Click here to learn more about bed bug heat treatments and how they work.

Vacuuming Bed Bugs

It seems almost too simple, but vacuuming your floors and furniture is considered an effective method for treating a bed bug infestation. The key here is that it helps remedy bed bugs that you DO see, but this method will not work for eggs or newly hatched bed bugs that you DON’T see.

This tool is one of many steps to rid an infestation. Whether you’re battling a severe infestation or a single bed bug that you saw passing by, a vacuum cleaner can be considered a first line of defense.

When bed bugs are out of reach:

In cases of advanced infestations, bed bugs could be hiding and breeding anywhere. Their small, oval-shaped bodies can easily squeeze into cracks in walls and ceilings, or holes in plumbing and electrical outlets.

Bed bugs can be hiding in places where you might not even think to look…

Including clocks, picture frames, posters, under or behind furniture etc.

Bed Bug Solutions That Don’t Work

Baking Soda For Bed Bugs

Many articles online will tell you that baking soda can dehydrate a bed bug by absorbing fluid on its shell or kill a bed bug after it’s accidentally ingested (similar to diatomaceous earth).

There are a few reasons why this solution is a myth:

  • Baking soda doesn’t absorb very well, absorption properties which is mostly limited to smells.
  • Not aggressive enough to pierce the body of the bed bug. These creatures also don’t eat dry items they find, they strictly feed on blood.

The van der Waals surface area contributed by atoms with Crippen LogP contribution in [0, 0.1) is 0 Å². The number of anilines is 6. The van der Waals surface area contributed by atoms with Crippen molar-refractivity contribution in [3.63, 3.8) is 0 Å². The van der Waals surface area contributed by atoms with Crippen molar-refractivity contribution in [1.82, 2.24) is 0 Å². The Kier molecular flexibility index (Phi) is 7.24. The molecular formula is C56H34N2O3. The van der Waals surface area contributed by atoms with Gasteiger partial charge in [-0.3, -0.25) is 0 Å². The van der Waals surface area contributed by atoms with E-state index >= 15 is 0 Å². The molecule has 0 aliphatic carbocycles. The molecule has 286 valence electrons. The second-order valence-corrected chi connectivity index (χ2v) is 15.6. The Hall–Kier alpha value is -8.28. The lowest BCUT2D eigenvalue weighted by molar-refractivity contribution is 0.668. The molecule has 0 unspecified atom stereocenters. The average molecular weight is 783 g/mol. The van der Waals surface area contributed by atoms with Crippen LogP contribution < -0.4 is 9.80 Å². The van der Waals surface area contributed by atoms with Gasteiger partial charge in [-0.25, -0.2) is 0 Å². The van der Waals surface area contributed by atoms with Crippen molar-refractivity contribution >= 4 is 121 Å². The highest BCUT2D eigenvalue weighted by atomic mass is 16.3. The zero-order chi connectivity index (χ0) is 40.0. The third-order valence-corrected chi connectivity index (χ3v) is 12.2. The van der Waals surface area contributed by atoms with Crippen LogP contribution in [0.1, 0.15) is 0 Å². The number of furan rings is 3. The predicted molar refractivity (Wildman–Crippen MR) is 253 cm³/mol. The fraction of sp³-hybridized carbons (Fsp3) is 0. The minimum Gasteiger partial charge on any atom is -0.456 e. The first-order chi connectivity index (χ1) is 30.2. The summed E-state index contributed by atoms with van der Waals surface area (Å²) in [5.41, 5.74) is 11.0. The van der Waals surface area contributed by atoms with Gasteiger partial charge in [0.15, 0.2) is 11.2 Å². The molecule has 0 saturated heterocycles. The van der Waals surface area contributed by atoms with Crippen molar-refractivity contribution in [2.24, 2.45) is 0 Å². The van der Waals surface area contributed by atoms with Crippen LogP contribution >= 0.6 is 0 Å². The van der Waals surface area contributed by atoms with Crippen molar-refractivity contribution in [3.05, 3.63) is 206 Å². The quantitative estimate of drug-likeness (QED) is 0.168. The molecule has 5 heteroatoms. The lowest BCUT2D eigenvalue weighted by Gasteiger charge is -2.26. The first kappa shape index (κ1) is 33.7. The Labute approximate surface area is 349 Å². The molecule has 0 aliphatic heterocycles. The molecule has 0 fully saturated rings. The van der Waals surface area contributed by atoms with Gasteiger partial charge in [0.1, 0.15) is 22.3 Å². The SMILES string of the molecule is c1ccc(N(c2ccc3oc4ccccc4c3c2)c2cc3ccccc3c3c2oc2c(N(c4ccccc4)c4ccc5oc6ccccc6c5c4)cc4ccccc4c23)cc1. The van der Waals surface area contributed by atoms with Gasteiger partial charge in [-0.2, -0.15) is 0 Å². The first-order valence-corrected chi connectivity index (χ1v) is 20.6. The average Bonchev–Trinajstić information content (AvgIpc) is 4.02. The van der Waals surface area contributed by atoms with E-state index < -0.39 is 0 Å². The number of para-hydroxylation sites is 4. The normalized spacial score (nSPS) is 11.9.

• The reason baking soda is mentioned is probably to spread confusion around diatomaceous earth as they’re both a white powder (even though that’s where the similarities end).

Alcohol to Kill Bed Bugs

There’s some evidence that may suggest alcohols, depending on the ethanol, can kill bed bugs on contact. A recent study conducted found that rubbing alcohol actually killed more than half of bed bugs that were sprayed on directly.

Even so, we do not recommend using this product because it can be a hazard to your health. Rubbing alcohol can cause respiratory problems if inhaled and can be poisonous if swallowed.

In December of 2017, a woman in Cincinnati accidentally burned down a building after dousing her apartment in rubbing alcohol to kill bed bugs. The alcohol accidentally ignited, resulting in a fire that cost over $250,000 worth of damage and hospitalized 3 people.

Moth Balls To Kill Bed Bugs

It is widely talked about as a common misconception that moth balls can help with a bed bug infestation. Changlu Wang and a research team at Rutgers University in New Jersey tested the effectiveness of moth balls treatment on bed bugs.

The results showed that the moth balls have little to no effect on the severity of a bed bug infestation. Even though some bed bugs did die, the nymphs and eggs still survived leading to the infestation to continue to spread quickly.

Tea Tree Oil and Bed Bugs

Method: The recommended method involves diluting around 20 drops of oil in a spray bottle and spraying the bed bug sheets.

Though simple.. Unfortunately, this solution is extremely ineffective.

Tea tree oil that’s undiluted can also be harmful to humans, causing skin irritation and potentially even an allergic reaction. Since bed bugs hide in tiny cracks, furniture, electrical outlets, spraying this oil isn’t enough to even reach most bed bugs.

In fact, this oil could result in the staining of your household and potentially even an electric shock.

If no DIY options work? How do I get rid of bed bugs?

Bed bugs are a serious problem and will only get worse if they’re not dealt with immediately. These pests have become increasingly resistant to insecticides and have become better at hiding.

Unfortunately for us, these insects know how to survive, so it’s important to stay up to date with the most common removal techniques. Certain insecticides and removal methods that work today may not work tomorrow as bed bugs continue to evolve.

Therefore, hiring a credible and certified pest control professional to inspect and remove bed bugs is almost always your best option. Professionals have the right equipment and will be able to fully assess your infestation to determine the best method of removal.